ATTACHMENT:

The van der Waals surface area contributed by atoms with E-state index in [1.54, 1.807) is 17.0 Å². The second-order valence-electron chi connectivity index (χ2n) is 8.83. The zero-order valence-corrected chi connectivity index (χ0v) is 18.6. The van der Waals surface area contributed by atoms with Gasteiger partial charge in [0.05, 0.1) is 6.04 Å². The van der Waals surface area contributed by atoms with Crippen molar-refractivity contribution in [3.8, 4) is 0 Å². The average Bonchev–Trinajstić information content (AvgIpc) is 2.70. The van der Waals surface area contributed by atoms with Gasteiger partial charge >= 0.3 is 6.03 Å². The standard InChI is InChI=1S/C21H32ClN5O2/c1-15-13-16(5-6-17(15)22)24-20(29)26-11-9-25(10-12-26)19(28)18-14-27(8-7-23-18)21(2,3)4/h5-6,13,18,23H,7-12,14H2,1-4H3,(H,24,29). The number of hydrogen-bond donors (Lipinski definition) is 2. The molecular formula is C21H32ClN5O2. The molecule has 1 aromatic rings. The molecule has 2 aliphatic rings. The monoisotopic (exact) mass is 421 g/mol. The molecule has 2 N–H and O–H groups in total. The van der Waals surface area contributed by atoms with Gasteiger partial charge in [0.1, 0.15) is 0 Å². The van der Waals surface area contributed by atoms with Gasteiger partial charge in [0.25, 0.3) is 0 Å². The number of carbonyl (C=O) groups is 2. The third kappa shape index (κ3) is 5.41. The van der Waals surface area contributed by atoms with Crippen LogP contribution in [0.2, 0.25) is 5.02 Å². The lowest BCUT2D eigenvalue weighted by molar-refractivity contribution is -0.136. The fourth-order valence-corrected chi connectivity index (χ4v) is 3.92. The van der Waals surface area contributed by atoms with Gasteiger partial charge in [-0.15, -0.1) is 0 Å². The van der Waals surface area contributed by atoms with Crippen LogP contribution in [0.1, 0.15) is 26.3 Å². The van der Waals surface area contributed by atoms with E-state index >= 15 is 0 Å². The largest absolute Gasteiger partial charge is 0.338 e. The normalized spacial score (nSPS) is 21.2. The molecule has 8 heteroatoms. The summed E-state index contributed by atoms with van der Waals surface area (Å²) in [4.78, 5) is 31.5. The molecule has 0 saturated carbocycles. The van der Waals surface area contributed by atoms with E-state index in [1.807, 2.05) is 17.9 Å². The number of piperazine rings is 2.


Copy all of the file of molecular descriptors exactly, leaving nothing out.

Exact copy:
The van der Waals surface area contributed by atoms with E-state index in [1.54, 1.807) is 17.0 Å². The second-order valence-electron chi connectivity index (χ2n) is 8.83. The zero-order valence-corrected chi connectivity index (χ0v) is 18.6. The van der Waals surface area contributed by atoms with Gasteiger partial charge in [0.05, 0.1) is 6.04 Å². The van der Waals surface area contributed by atoms with Crippen molar-refractivity contribution in [3.8, 4) is 0 Å². The average Bonchev–Trinajstić information content (AvgIpc) is 2.70. The van der Waals surface area contributed by atoms with Gasteiger partial charge >= 0.3 is 6.03 Å². The standard InChI is InChI=1S/C21H32ClN5O2/c1-15-13-16(5-6-17(15)22)24-20(29)26-11-9-25(10-12-26)19(28)18-14-27(8-7-23-18)21(2,3)4/h5-6,13,18,23H,7-12,14H2,1-4H3,(H,24,29). The number of hydrogen-bond donors (Lipinski definition) is 2. The molecular formula is C21H32ClN5O2. The molecule has 1 aromatic rings. The molecule has 2 aliphatic rings. The monoisotopic (exact) mass is 421 g/mol. The molecule has 2 N–H and O–H groups in total. The van der Waals surface area contributed by atoms with Gasteiger partial charge in [0.1, 0.15) is 0 Å². The van der Waals surface area contributed by atoms with Gasteiger partial charge in [0.25, 0.3) is 0 Å². The number of carbonyl (C=O) groups is 2. The third kappa shape index (κ3) is 5.41. The van der Waals surface area contributed by atoms with Crippen LogP contribution in [0.2, 0.25) is 5.02 Å². The lowest BCUT2D eigenvalue weighted by molar-refractivity contribution is -0.136. The fourth-order valence-corrected chi connectivity index (χ4v) is 3.92. The van der Waals surface area contributed by atoms with Gasteiger partial charge in [-0.15, -0.1) is 0 Å². The van der Waals surface area contributed by atoms with Crippen LogP contribution in [0.1, 0.15) is 26.3 Å². The van der Waals surface area contributed by atoms with E-state index >= 15 is 0 Å². The largest absolute Gasteiger partial charge is 0.338 e. The normalized spacial score (nSPS) is 21.2. The molecule has 8 heteroatoms. The summed E-state index contributed by atoms with van der Waals surface area (Å²) in [4.78, 5) is 31.5. The molecule has 0 saturated carbocycles. The van der Waals surface area contributed by atoms with E-state index in [1.807, 2.05) is 17.9 Å². The number of piperazine rings is 2.